KNOW YOUR HISTORY: Nyagakecuru, the woman who rebelled against the king

Rebellion against authority is as old as humanity except in most cases it has been led by men. And Rwanda has not been any different. During the reign of some kings, a number of people, particularly men, tried to challenge the power of their leaders.

Rebellion against authority is as old as humanity except in most cases it has been led by men. And Rwanda has not been any different. During the reign of some kings, a number of people, particularly men, tried to challenge the power of their leaders. But what made it even more interesting was the fact that some daring women had the nerves to lead rebellions against the king.

A case in point is Nyagakecuru wo Mu bisi bya Huye (Nyagakecuru residing in Huye mountains), currently in Huye District, Southern Province. According to history, this old woman lived during the 18th century under King Kigeli IV Rwabugili.

 

Rwabugili was a very strong king who expanded his kingdom by conquering neighbouring territories such as Ankole (in Uganda).

 

Although he was feared by other kings for his great combat abilities, it was not enough to suppress Nyagakecuru’s ambitions. Unlike other people who respected and obeyed the king, Nyagakecuru who had some authority (Umuhinza) in Kigeli’s kingdom never humbled herself before him.

 

A snake trained to fight

It is said that Nyagakecuru’s home was located at the top of Mt. Huye. According to Jean Marie Vianney Ndayisenga, 70, who has relatives near that place, Nyagakecuru’s home was surrounded by a fence of thorny trees. This environment turned out to be home for a very big snake which always protected the old woman from intruders.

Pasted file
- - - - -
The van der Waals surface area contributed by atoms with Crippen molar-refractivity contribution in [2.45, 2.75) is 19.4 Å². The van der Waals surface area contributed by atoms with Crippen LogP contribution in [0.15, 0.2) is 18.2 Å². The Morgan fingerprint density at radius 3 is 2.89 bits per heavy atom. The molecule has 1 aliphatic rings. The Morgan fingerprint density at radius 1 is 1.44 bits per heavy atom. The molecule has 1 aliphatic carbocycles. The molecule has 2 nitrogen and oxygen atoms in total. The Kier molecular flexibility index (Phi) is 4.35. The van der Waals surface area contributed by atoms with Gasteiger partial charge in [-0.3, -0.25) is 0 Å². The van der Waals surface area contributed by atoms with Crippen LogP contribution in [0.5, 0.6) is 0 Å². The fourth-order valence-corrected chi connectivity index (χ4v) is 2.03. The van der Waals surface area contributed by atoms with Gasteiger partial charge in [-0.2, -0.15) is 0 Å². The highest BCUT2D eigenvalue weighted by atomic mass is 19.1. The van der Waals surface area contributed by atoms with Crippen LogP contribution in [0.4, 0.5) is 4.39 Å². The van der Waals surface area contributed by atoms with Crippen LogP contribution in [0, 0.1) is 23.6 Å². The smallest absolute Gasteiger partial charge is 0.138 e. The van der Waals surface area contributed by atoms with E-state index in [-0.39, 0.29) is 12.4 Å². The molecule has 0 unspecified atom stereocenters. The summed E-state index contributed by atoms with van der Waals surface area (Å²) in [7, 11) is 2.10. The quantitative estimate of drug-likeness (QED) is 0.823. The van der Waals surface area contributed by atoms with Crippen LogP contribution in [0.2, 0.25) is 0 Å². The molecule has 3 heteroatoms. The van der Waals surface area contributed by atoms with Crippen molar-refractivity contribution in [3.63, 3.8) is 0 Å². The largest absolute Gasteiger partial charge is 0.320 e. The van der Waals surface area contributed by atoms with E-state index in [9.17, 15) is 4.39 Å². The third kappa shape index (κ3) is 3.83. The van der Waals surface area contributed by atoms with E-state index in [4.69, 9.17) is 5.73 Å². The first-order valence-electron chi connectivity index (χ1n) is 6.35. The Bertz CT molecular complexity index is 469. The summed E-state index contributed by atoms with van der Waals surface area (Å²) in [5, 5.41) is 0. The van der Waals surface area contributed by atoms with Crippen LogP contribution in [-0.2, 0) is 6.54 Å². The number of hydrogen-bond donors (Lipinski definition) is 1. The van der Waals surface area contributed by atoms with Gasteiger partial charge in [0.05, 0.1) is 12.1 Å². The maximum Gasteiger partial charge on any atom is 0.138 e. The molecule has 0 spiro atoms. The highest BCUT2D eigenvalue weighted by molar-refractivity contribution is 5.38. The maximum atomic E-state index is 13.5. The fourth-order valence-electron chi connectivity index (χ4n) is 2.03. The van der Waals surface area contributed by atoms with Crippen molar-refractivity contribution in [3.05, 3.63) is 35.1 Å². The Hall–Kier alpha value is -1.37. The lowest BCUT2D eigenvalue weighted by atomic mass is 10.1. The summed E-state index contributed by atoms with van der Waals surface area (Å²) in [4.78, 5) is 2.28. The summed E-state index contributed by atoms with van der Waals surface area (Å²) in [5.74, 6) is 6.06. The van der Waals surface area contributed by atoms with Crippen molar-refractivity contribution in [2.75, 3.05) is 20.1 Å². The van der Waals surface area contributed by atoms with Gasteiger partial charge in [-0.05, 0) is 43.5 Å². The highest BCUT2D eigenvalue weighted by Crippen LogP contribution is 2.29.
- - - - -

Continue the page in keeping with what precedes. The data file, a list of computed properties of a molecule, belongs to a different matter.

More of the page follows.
“Very often, the king attacked the woman because she refused to send him gifts like everyone else,” says Ndayisenga, adding that “the snake would always fight the army making the king more furious.”

Realising that the violent approach wasn’t working, the king decided to change his strategy. He gave Nyagakecuru a present of 50 goats and she was excited. In fact she began bragging around, saying she had brought the king to his knees and that that’s why he was rewarding her despite her insubordination. What she did not comprehend was that her type of fence (trees) was both a delicacy for goats and a good hideout for snakes. 

In no time, the goats had eaten away the whole fence, leaving the snake homeless. It had no choice but to flee.

The king, who was watching from afar, then quickly sent his army and the woman was captured.

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